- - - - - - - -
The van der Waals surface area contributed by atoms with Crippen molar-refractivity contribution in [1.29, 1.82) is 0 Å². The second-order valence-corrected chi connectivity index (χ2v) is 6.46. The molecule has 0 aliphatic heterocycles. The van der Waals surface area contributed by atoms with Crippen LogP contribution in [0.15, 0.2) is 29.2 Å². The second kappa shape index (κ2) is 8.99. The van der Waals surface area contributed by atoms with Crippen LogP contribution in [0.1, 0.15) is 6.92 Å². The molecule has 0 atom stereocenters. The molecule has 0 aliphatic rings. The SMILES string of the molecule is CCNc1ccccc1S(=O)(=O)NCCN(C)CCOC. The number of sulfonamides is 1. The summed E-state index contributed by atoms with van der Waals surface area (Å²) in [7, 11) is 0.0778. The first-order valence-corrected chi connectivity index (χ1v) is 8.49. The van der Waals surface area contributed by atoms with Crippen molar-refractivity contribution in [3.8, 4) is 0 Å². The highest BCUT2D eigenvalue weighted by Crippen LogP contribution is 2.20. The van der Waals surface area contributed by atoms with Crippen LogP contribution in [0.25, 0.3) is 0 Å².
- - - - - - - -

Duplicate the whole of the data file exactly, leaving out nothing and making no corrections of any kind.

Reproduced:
The van der Waals surface area contributed by atoms with Crippen molar-refractivity contribution in [1.29, 1.82) is 0 Å². The second-order valence-corrected chi connectivity index (χ2v) is 6.46. The molecule has 0 aliphatic heterocycles. The van der Waals surface area contributed by atoms with Crippen LogP contribution in [0.15, 0.2) is 29.2 Å². The second kappa shape index (κ2) is 8.99. The van der Waals surface area contributed by atoms with Crippen LogP contribution in [0.1, 0.15) is 6.92 Å². The molecule has 0 atom stereocenters. The molecule has 0 aliphatic rings. The SMILES string of the molecule is CCNc1ccccc1S(=O)(=O)NCCN(C)CCOC. The number of sulfonamides is 1. The summed E-state index contributed by atoms with van der Waals surface area (Å²) in [7, 11) is 0.0778. The first-order valence-corrected chi connectivity index (χ1v) is 8.49. The van der Waals surface area contributed by atoms with Crippen molar-refractivity contribution in [3.8, 4) is 0 Å². The highest BCUT2D eigenvalue weighted by Crippen LogP contribution is 2.20. The van der Waals surface area contributed by atoms with Crippen LogP contribution in [0.25, 0.3) is 0 Å².